The vertical rod attached to the mussel was connected to an inner support attached to the aluminum rack support which was oscillated ±2.5 mm at a frequency of 1.25 Hz by the pneumatic pump system(Fig. 1B,C), generating a maximum acceleration of approximately 0.10 m s–2. Although the magnitude and frequency of this acceleration is lower than field measurements (Gaylord, 1999),preliminary trails determined this displacement and frequency maximized the response without hindering the mussels' ability to contact the substrate(G.M.M., unpublished). For those mussels experiencing no acceleration, the vertical rod was attached to a fixed support(Fig. 1C).

(3) Byssal loading

The distance between the mussel and the acrylic plate was oscillated±2.5 mm by displacing either the plate or the mussel. This placed a fluctuating, tensile load of approximately 0.15 N on the mussel byssus, a load well within the range expected in the field(Bell and Gosline, 1996). The control treatment for this experiment consisted of low flow and the absence of both acceleration and byssal loading. A second set of control mussels confirmed that mussels attached to the racks were not affected by the motion of neighboring treatments (Moeser,2004). For each treatment, mussels were stimulated continuously for 48 h to maximize mussel response(Moeser, 2004). The number of byssal plaques attached to each acrylic plate was then counted, byssal threads were cut and removed, and mussels were rotated to another treatment. A total of 48 mussels were rotated through each of the eight treatments over the 16-day experiment. Each mussel was considered a replicate for each treatment and independent from other mussels. This experiment was performed in two tanks and relied on pseudoreplication to create two flow regimes; separate controls failed to identify any tank effects on the ability of mussels to produce threads (Moeser, 2004).

Mussel GI and CI were estimated, as described above, at the close of each experiment. Neither of these indices significantly decreased during the experiments compared to controls; in preliminary analyses of the effect of GI,CI and mussel length on thread production, only the latter was found to be significant (Moeser,2004).

The three factor, full factorial experiment was performed in August,February and October. Data were analyzed separately for each month as a univariate (number of threads produced), fixed factor (flow, acceleration and byssal loading), repeated measures three-way ANOVA with a full factorial design (P=0.05). Data were also analyzed as a univariate (number of threads), mixed factor (month, flow, acceleration and byssal loading) four-way ANOVA with a full factorial design (P=0.05). Owing to the difficulty of maintaining multiple replicate treatments, six additional experiments examined byssal loading and acceleration only. These two-factor experiments were performed at low flow (approximately 8 cm s–1) and mussels were handled as described above (N=24). Data were analyzed as a univariate (number of threads produced), fixed factor (acceleration and byssal loading), repeated measures two-way ANOVA with a factorial design using mussel length as a covariate.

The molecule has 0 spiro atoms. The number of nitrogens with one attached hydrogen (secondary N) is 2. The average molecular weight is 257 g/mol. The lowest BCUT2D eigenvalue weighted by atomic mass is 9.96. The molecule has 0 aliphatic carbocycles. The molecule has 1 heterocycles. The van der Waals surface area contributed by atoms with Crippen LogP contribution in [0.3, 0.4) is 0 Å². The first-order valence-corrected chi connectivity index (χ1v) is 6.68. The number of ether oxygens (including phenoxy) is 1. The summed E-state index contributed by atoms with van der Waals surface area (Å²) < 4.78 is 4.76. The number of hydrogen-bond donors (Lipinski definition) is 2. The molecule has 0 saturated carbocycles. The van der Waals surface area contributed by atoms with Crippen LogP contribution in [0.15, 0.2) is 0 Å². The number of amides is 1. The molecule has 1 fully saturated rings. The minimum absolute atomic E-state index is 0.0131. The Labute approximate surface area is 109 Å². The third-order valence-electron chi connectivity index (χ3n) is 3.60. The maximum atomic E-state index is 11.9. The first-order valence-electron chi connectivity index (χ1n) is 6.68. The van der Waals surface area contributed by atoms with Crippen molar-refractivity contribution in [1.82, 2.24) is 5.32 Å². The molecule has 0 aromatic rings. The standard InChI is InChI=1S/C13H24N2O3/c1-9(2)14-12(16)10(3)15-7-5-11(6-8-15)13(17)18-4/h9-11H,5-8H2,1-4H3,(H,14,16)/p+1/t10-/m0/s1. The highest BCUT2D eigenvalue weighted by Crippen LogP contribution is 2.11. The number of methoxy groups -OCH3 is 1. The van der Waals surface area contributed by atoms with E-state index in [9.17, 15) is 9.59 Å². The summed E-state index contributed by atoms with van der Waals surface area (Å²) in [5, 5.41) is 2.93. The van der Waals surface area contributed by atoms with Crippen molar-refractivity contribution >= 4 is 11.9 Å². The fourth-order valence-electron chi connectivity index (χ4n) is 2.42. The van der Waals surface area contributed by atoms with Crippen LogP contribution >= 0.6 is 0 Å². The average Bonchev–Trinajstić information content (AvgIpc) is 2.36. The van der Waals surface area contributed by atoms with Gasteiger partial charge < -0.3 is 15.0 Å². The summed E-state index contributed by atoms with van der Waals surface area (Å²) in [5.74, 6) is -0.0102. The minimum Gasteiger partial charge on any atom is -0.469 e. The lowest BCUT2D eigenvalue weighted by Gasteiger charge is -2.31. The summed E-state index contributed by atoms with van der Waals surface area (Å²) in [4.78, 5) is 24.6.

Seasonal thread production data were compared to field measurements of tenacity at Bass Rock. The latter were obtained from monthly measurements of intertidal mussels, averaged over a 6-year period, 1998–2003 (data from Carrington, 2002a; E.C.,unpublished data). Regression analysis was used to evaluate the influence of seasonal thread production on tenacity.

Flume experiment

A flume study was conducted to evaluate the thread production response of mussels to a range of unidirectional water velocities, 5–20 cm s–1. In July 2004, a circulating flow tank(Grace, 2004) was used to expose solitary mussels to a constant water velocity while byssal thread production was monitored over a 24-hour period. Each of ten mussels was mounted on nylon rods as described above. Each rod was attached to a rack that was placed flush with the floor of the working section of the flow tank (120 cm×17 cm×17 cm; L×W×H). Mussels were suspended 6.5 mm above the substrate, anterior facing downstream and separated by at least one shell length. Threads produced by each mussel were cut and counted every 24 h and the mussels were returned to the flume for another velocity trial. A total of ten trials were run at seven velocities; the velocity order was randomized among trials and mussels were replaced after 5 days. Seawater in the flume was aerated at 19°C and changed daily. A time-lapse video camera was used to observe mussel gaping and foot extension behavior. Nonlinear regression analysis was used to evaluate the effects of water velocity on mean byssal thread production.

Field experiment

Byssal thread production by mussels exposed to field conditions was quantified with a short term (4–5 day) assay repeated during nine spring low tides from October 2003 to July 2004. The byssus was gently cut from each of twenty mussels and shells were cleaned of byssal attachments. Each mussel was loosely tethered to an acrylic plate (5.3 mm thick; approximately 25 cm square) using a short length of braided nylon line (20 kg test). The line was affixed to each valve of the mussel using cyanoacrylate glue and further secured with marine epoxy (Devcon, Riviera Beach, FL, USA). The braided line was then threaded through pre-drilled holes ∼2 cm apart and tied off on the underside of the acrylic plate. A temporary 5.3 mm spacer was used to ensure uniform slack in each tether. Four mussels were mounted on a total of five replicate plates; mussels were spaced a minimum of 4 cm apart with their anterior-posterior axis parallel to the plate.